Many Christians have a wall between their faith and their work. They have a Sunday way of thinking, and a way of thinking for the rest of the week. But you don’t have to limit your faith to the four walls of the church building. You can be the Church at work.
Colossians 3:23-4 tells us that we should put our all into whatever we do, because we ultimately serve the Lord and not just our bosses. So you can allow your faith to permeate all areas of your life—especially your work.
You can look at your workplace as a mission field. And here’s why we should be the Church at work.
I recently led a strategic planning session where I explained how an organization can develop a God-sized vision.
I told the group that if you think you can achieve the vision in your own strength, then it’s not a God-sized vision. But if you cannot achieve the vision without God’s involvement, then you know that it’s a God-sized vision.
Here’s the five-step process I shared with the group for developing a God-sized vision for yourself, your ministry, or your business.
We all know that we should put in our best work on the job. But why? What is your motivation for delivering excellence at work?
Are you looking to make more money? Do you want a promotion? Are you trying to get into the boss’ inner circle?
All of those reasons are good. Unless they are your only reasons.
Here are three ways you can make excellence at work a spiritual priority.
In my last two posts, I provided a definition of vision and recounted the literal faith journey that God called Abram to embrace. But today’s post is about you.
Romans 4:23-24 tells us that account was not written for his sake alone, but also for us. So that didn’t happen just for Abraham’s benefit. It happened for your benefit too.
God delights when we respond in faith and believe He can do the impossible through us. When God places that call upon our lives to do something beyond ourselves, He is glorified when we say yes.
Here’s how God wants to use you—and your work—in your faith journey.
What is the purpose of all of our labor under the sun? Why should we get up and do the work that we have to do each day?
Solomon tells us in Ecclesiastes 2:24 that there is nothing better for a man than that he should eat and drink and make his soul enjoy good in his labor. He even said that was from the hand of God.
But then Solomon later says in the same book that all of the labor of man is for his mouth, and yet the appetite is not filled (Ecclesiastes 6:7).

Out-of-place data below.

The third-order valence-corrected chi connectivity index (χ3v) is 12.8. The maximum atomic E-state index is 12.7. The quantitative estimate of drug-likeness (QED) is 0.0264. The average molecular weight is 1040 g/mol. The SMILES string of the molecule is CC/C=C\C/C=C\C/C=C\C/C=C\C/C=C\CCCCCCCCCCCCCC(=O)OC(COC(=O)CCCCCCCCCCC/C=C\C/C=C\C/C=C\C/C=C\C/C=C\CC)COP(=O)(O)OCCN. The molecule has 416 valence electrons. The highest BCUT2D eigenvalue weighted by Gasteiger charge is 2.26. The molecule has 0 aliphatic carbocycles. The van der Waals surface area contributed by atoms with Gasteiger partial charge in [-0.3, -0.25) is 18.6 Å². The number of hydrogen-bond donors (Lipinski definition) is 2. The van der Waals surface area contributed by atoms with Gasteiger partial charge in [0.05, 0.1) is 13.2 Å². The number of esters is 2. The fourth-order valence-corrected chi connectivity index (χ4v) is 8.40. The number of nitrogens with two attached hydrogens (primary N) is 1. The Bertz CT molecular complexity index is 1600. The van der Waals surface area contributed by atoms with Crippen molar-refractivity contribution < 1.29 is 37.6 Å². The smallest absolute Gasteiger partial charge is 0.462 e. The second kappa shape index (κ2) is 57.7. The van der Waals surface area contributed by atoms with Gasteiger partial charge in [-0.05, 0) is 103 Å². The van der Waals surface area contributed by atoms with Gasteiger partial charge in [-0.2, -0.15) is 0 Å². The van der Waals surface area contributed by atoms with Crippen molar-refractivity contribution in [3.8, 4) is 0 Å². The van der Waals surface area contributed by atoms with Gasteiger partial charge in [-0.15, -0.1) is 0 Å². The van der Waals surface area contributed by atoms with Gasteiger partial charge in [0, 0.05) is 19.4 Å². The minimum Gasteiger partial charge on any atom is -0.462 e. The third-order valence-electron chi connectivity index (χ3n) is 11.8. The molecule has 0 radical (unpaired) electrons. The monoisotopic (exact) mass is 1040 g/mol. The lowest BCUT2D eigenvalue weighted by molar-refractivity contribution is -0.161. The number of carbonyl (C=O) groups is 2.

So why should we labor? And when is it worth celebrating?
Linda Oliver is a reminder of what God is willing to do if we will be obedient. I don’t know how anyone can listen to Linda’s story with dry eyes.
Linda is a professional singer, a public relations consultant, a fundraiser, an interior designer, and also a speaker.
Linda has served in the halls of power. She’s founded a nonprofit. She’s experienced amazing healing in her life. And she’s the mother of Ashley, who is a walking miracle.
God uses the pain that we go through to minister to others. Because Linda was able to go through what she went through, she inspires us to go through what we have to go through.
I’ve never had an interview as deep and powerful as this one before, and I probably never will.
Here’s how Linda Oliver discovered her purpose.
In life, we can get hit by questions like, “Am I really making a difference in the grand scheme of things?”
Those nagging doubts haunt us. They make us wonder whether or not we’re making an impact.
But take heart. God will use you. And here are three things to remember when you question that.
Have you ever had a sense that you were put here for a purpose—but you couldn’t figure out what it was? Brad Mattes can relate.
He wasn’t sure of the direction where he was supposed to go. But he put his beliefs and convictions into action. And the rest is history.
Today Brad is the President of Life Issues Institute. And the President of the International Right to Life Federation. And the Terri Schiavo Life & Hope Network.
I recently talked with Brad by phone. Here’s how he found his calling and then stuck with it.
When does a boy know he’s a man? When his father—or another man—tells him so.
There is no biological point in a boy’s life when he knows he’s become a man. He must be called out of boyhood and into manhood by another man.
Why so? Sociologist Stephen Clark says it well.
Men assume social responsibility most naturally and effectively when (1) it is clear to them that the primary responsibility for the well-being of others rests on them and that others are relying on them, and (2) when they have been trained from an early age by the men in their lives to recognize and assume that responsibility faithfully.
When I was preparing the path for my sons to follow, I consulted an oldie-but-goodie: Raising a Modern-Day Knight by Robert Lewis.
In his book, Lewis details four rights of passage for a father to commemorate with each of his sons on their journey to manhood.
Have you ever felt like a square peg in a round role? Justin Wise has.
He was living the dream. But it was someone else’s dream.
He had gone to seminary and was pastoring at a church. But he was not doing what God made him to do.
Today he heads his own successful social media company, ThinkDigital.co.
I caught up with Justin at Proclaim 16. Here’s how he figured out he needed to make a change.